FOOL ON THE HILL
An Investment Opinion
Revolution number one is the current bull market. Even if it ends tomorrow -- or is already over, as some pundits suggest -- nothing can change the fact that, 10 years ago, most experts would have said that what came to pass in the '90s could never happen, primarily because it had never happened before. The decade's booming economy and unparalleled public interest (and confidence) in the stock market, fed one another to produce a sustained, broad-based (in terms of demographics), rise in equity values the likes of which this country had never seen.
Revolution number two is the emerging empowerment of the individual investor, fueled largely by the Internet. This new technology promises to change public markets forever by molding a new relationship between the "financial community" and the average citizen. Slowly, the longtime Wall Street stranglehold on investor confidence, information, trading privileges, and -- to some extent -- profits is crumbling.
I've tried to see these two revolutions in terms of fact, not opinion, but I know how hopeless we humans are when it comes to pure, unadulterated objectivity. So I expect I'll get some angry e-mail from folks who disagree with one or both of these characterizations. This doesn't scare me in the least. As Martha Stewart would say, "It's a good thing." Both important topics should be openly dissected and debated by all interested parties.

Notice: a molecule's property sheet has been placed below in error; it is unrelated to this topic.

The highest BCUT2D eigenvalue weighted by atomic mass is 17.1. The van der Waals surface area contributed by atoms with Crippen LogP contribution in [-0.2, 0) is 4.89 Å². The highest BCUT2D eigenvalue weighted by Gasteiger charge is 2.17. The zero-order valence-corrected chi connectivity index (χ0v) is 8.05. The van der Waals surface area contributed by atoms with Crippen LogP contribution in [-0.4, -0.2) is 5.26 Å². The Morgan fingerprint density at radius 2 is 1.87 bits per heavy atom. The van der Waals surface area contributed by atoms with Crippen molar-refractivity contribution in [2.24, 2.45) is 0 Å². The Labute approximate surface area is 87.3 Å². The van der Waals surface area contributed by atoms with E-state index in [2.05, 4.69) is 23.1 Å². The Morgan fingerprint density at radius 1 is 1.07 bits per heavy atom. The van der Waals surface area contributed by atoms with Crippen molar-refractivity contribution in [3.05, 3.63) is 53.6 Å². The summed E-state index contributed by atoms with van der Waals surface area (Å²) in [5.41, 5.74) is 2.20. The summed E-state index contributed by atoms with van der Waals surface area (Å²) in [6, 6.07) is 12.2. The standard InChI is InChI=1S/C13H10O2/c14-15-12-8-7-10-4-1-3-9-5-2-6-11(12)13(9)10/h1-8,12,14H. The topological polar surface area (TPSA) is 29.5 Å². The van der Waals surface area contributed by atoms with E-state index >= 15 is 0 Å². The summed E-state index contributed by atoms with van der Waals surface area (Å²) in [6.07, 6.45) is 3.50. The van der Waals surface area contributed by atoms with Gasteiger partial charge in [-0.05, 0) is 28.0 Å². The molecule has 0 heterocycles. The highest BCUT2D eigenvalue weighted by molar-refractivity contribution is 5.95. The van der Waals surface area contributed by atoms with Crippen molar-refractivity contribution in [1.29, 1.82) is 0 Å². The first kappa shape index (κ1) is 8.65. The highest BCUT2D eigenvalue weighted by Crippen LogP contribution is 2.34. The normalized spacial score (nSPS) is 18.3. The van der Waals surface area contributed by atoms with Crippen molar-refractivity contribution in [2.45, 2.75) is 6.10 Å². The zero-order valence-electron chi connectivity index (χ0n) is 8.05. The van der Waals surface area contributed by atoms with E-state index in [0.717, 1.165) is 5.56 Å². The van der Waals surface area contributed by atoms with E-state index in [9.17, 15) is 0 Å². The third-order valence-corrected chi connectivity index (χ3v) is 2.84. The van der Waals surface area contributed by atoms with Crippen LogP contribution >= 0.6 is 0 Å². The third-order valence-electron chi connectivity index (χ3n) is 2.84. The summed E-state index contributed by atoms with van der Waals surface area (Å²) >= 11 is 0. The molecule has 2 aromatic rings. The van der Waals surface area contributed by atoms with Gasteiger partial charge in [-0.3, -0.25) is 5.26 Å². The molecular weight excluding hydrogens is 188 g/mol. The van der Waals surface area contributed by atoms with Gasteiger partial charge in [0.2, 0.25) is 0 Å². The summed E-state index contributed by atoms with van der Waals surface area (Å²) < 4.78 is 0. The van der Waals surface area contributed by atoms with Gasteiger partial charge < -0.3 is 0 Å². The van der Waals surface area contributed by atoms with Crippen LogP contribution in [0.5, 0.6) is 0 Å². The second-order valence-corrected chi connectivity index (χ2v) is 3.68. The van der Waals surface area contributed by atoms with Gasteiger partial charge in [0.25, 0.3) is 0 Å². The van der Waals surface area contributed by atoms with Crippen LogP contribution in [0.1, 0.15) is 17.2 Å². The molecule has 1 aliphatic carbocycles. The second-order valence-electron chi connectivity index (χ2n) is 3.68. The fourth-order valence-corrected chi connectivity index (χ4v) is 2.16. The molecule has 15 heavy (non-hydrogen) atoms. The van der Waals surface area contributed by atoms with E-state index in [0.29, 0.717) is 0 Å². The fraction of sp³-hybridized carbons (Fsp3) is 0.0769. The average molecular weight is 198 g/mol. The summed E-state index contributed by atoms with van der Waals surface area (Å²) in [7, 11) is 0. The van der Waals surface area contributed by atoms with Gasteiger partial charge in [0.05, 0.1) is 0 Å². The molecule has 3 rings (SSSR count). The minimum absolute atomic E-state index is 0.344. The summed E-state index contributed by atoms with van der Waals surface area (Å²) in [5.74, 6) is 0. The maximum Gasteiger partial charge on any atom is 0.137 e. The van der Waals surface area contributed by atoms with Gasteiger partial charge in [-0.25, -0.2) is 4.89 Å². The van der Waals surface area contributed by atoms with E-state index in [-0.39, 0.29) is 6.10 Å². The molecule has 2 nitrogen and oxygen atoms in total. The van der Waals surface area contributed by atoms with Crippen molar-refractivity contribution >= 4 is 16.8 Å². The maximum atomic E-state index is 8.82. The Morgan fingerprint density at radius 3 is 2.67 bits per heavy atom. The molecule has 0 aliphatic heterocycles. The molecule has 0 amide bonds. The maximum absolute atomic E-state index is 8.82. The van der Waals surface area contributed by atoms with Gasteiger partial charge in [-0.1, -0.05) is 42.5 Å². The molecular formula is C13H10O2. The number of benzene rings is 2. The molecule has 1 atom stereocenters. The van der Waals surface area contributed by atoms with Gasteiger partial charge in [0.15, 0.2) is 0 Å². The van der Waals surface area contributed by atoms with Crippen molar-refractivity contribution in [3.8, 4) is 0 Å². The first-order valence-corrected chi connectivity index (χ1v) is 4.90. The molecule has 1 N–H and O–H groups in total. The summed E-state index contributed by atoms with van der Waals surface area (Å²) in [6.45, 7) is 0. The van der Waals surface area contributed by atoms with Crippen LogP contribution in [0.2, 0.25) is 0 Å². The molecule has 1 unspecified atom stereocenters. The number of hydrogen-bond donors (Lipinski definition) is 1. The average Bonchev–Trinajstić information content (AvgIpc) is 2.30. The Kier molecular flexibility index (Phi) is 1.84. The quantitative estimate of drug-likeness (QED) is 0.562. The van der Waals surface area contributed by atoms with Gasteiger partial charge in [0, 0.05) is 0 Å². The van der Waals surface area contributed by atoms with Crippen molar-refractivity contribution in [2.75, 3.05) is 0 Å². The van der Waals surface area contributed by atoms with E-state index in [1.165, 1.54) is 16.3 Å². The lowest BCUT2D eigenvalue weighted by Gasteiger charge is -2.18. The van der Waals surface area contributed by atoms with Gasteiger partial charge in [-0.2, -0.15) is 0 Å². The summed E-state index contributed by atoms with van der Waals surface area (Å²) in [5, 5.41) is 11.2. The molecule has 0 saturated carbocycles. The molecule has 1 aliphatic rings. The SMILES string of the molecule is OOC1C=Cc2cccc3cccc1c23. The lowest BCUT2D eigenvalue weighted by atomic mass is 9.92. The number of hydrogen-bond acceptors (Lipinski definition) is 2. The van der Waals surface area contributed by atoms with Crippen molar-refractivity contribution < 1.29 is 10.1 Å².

On the other hand, how many of you thought -- as you read the two revolution paragraphs -- that you were reading the same thing twice? Did both revolutions sound the same to you? If so, you're one of the folks who's got me running a little scared these days. Here's why....
I know that revolution number one will end. This doesn't scare me. In fact, it's as close as it gets to unassailable truth in these uncharted times. The timing will remain a hot topic for ongoing discussion and speculation, but only a fringe member of the eternal optimists club believes that we've seen our last Bear.
However, I don't see any reason why revolution number two ever has to die, and I dearly hope that it isn't swept away in the carnage that will follow the eventual death of the Bull. And this leads to my personal story behind this story.
The other night, I picked up a Newsweek off the rack at the grocery store, lured in, obediently, by the bold "Why Buy-and-Hold Doesn't Always Work" headline. As I read the Jane Bryant Quinn feature story, I was reminded of the first time I ever endured a prostate gland examination. My doctor prepped me for the experience by explaining that I would feel a variety of strongly conflicting bodily urges, simultaneously. This is exactly what happened as I read this article.
On the one hand, Ms. Quinn hammers home some key points that just can't be made often enough in these days of stock market hyper-mania -- save more money, borrow less, trade less, manage risk, and ignore hype. Of course, I applaud her use of this high-profile space to provide this timely reminder of basic financial truths.